Application Security , Endpoint Security , Fraud Management & Cybercrime

Black Hat Europe: Hackers Need to Educate Policymakers

Also, UK Cyber Official Urges Businesses to Build a Safety-Focused 'Reporting Culture'
Black Hat Europe: Hackers Need to Educate Policymakers
Pete Cooper, deputy director for cyber defense at the U.K. Cabinet Office, delivers the opening Black Hat Europe 2020 keynote presentation.

Governments are increasingly calling on security researchers and the academic hacking community to improve the state of cybersecurity by better informing policymakers. And businesses must do more to foster a "safety culture" in which input from security teams gets translated into ongoing problem-solving.

See Also: Top 50 Security Threats

Those were two themes to emerge at this week's Black Hat Europe conference, held in recent years in London, but this year - for the first time - held virtually due to the ongoing COVID-19 pandemic.

Governments seeking greater input from security researchers and ethical hackers carries risks for all involved, said Jeff Moss, aka the Dark Tangent, in his opening conference remarks on Wednesday. Moss is the founder of both the Black Hat and Def Con conferences and a longtime member of the security research community.

Over the last five to 10 years, he said, researchers and hackers have increasingly been called upon to better inform those developing government policies. In Moss' case, that includes serving on the Global Commission on the Stability of Cyberspace and stints as the CSO of ICANN and as an adviser to the U.S. Department of Homeland Security.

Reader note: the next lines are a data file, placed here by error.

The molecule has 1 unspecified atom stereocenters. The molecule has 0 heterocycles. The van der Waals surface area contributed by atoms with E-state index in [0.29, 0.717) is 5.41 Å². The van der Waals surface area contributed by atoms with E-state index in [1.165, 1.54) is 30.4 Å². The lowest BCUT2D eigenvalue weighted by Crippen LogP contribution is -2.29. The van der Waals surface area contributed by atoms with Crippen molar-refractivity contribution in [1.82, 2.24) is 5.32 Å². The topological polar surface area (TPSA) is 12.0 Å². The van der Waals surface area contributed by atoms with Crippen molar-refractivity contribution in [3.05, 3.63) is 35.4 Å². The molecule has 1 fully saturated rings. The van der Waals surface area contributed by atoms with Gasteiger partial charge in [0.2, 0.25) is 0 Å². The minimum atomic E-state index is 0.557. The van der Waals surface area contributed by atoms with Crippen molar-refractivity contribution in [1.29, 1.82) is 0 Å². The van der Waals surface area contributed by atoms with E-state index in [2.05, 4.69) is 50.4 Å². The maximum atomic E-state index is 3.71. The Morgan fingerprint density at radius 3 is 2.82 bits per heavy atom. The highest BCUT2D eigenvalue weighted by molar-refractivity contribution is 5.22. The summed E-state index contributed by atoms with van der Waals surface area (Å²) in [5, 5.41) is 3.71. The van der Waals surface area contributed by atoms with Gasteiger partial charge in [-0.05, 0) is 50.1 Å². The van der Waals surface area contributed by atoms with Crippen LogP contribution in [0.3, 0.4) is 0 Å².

Jeff Moss delivers the opening remarks at this year's Black Hat Europe, before introducing Pete Cooper.

"Policymakers have grown up with technology and computers, and they're asking us our opinion," Moss said. "This is a really dangerous time for us right now - on one hand, because they're finally asking us our opinion. So, great opportunity. The great risk, though, is they're asking us our opinion, and if we screw this up, we may not be taken seriously."

Potential Tensions

Government officials and hackers, by their nature, approach problems in different ways, Moss said. Many hackers, for example, literally take things apart to see how they work, regardless of copyright protections or restrictions designed to try to prevent technology from being reverse-engineered.

Hackers also tend to be vocal when something doesn't work as advertised. "Through this kind of very energized, cyclical process, we've come up with disclosure, which led into commercial bug bounty programs," Moss said. Unlike lobbyists, "we act as sort of a neutral third party, telling policymakers what is and isn't possible." But this can create tension, and "it's very important that the community of the infosec researcher, and the community of government ... learn from each other and we learn how to work through this tension."

Focus: Internal Cybersecurity Communities

Another key message being delivered by government leaders is that businesses need to pay more attention to their own cybersecurity experts.

That theme was sounded by Pete Cooper, the deputy director for cyber defense at the U.K. Cabinet Office, who delivered a keynote presentation Wednesday.

Cooper says that when he goes on-site at an organization that has suffered a hack attack, he too often hears contradictory versions of the impact from senior leadership and from the trenches.